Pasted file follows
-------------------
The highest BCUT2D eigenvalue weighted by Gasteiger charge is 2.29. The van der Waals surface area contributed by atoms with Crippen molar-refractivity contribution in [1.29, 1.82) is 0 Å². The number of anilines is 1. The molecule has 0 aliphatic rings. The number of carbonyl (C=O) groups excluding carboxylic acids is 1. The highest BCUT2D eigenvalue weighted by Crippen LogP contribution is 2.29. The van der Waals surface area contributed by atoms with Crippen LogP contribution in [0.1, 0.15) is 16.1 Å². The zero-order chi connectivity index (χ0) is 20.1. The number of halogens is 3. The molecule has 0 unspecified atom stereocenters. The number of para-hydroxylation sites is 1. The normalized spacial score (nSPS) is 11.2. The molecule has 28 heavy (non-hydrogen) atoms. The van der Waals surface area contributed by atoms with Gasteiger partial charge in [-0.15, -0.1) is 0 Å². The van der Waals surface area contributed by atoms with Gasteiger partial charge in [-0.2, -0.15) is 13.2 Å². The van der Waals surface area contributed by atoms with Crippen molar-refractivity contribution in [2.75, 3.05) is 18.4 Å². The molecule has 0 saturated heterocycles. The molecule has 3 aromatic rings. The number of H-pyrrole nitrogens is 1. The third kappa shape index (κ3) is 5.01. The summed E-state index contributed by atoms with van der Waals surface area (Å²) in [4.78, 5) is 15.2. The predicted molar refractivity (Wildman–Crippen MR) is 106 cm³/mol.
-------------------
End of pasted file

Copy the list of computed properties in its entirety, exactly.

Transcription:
The highest BCUT2D eigenvalue weighted by Gasteiger charge is 2.29. The van der Waals surface area contributed by atoms with Crippen molar-refractivity contribution in [1.29, 1.82) is 0 Å². The number of anilines is 1. The molecule has 0 aliphatic rings. The number of carbonyl (C=O) groups excluding carboxylic acids is 1. The highest BCUT2D eigenvalue weighted by Crippen LogP contribution is 2.29. The van der Waals surface area contributed by atoms with Crippen LogP contribution in [0.1, 0.15) is 16.1 Å². The zero-order chi connectivity index (χ0) is 20.1. The number of halogens is 3. The molecule has 0 unspecified atom stereocenters. The number of para-hydroxylation sites is 1. The normalized spacial score (nSPS) is 11.2. The molecule has 28 heavy (non-hydrogen) atoms. The van der Waals surface area contributed by atoms with Gasteiger partial charge in [-0.15, -0.1) is 0 Å². The van der Waals surface area contributed by atoms with Gasteiger partial charge in [-0.2, -0.15) is 13.2 Å². The van der Waals surface area contributed by atoms with Crippen molar-refractivity contribution in [2.75, 3.05) is 18.4 Å². The molecule has 0 saturated heterocycles. The molecule has 3 aromatic rings. The number of H-pyrrole nitrogens is 1. The third kappa shape index (κ3) is 5.01. The summed E-state index contributed by atoms with van der Waals surface area (Å²) in [4.78, 5) is 15.2. The predicted molar refractivity (Wildman–Crippen MR) is 106 cm³/mol.